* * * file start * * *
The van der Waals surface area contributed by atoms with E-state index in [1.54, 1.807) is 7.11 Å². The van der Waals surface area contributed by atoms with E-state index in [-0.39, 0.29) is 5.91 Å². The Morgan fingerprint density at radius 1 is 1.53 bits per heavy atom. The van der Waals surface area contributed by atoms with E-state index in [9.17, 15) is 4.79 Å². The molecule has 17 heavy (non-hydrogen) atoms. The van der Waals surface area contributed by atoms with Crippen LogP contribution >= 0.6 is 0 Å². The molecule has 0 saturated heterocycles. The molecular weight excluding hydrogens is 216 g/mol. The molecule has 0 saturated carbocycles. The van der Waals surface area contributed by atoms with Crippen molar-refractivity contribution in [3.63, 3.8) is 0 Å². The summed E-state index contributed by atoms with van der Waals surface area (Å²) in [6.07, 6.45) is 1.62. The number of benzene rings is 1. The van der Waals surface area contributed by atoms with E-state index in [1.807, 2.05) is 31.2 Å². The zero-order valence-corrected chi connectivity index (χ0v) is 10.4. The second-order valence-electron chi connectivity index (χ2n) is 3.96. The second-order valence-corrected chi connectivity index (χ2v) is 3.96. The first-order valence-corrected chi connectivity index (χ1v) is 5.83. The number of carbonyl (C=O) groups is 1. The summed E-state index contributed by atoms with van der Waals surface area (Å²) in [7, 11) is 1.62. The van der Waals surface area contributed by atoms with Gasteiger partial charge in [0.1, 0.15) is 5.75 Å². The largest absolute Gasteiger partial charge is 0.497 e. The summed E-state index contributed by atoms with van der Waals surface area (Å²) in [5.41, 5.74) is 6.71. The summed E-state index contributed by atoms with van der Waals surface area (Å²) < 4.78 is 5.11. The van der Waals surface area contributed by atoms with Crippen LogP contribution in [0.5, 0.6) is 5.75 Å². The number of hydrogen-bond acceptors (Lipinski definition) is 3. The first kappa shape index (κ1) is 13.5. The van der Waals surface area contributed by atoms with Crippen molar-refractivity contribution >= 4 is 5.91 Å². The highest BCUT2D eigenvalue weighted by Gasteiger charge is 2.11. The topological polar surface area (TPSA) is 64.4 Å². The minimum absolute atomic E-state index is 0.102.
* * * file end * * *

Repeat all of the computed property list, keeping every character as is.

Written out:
The van der Waals surface area contributed by atoms with E-state index in [1.54, 1.807) is 7.11 Å². The van der Waals surface area contributed by atoms with E-state index in [-0.39, 0.29) is 5.91 Å². The Morgan fingerprint density at radius 1 is 1.53 bits per heavy atom. The van der Waals surface area contributed by atoms with E-state index in [9.17, 15) is 4.79 Å². The molecule has 17 heavy (non-hydrogen) atoms. The van der Waals surface area contributed by atoms with Crippen LogP contribution >= 0.6 is 0 Å². The molecule has 0 saturated heterocycles. The molecular weight excluding hydrogens is 216 g/mol. The molecule has 0 saturated carbocycles. The van der Waals surface area contributed by atoms with Crippen molar-refractivity contribution in [3.63, 3.8) is 0 Å². The summed E-state index contributed by atoms with van der Waals surface area (Å²) in [6.07, 6.45) is 1.62. The number of benzene rings is 1. The van der Waals surface area contributed by atoms with E-state index in [1.807, 2.05) is 31.2 Å². The zero-order valence-corrected chi connectivity index (χ0v) is 10.4. The second-order valence-electron chi connectivity index (χ2n) is 3.96. The second-order valence-corrected chi connectivity index (χ2v) is 3.96. The first-order valence-corrected chi connectivity index (χ1v) is 5.83. The number of carbonyl (C=O) groups is 1. The summed E-state index contributed by atoms with van der Waals surface area (Å²) in [7, 11) is 1.62. The van der Waals surface area contributed by atoms with Gasteiger partial charge in [0.1, 0.15) is 5.75 Å². The largest absolute Gasteiger partial charge is 0.497 e. The summed E-state index contributed by atoms with van der Waals surface area (Å²) in [5.41, 5.74) is 6.71. The summed E-state index contributed by atoms with van der Waals surface area (Å²) < 4.78 is 5.11. The van der Waals surface area contributed by atoms with Crippen LogP contribution in [0.5, 0.6) is 5.75 Å². The number of hydrogen-bond acceptors (Lipinski definition) is 3. The first kappa shape index (κ1) is 13.5. The van der Waals surface area contributed by atoms with Crippen molar-refractivity contribution >= 4 is 5.91 Å². The highest BCUT2D eigenvalue weighted by Gasteiger charge is 2.11. The topological polar surface area (TPSA) is 64.4 Å². The minimum absolute atomic E-state index is 0.102.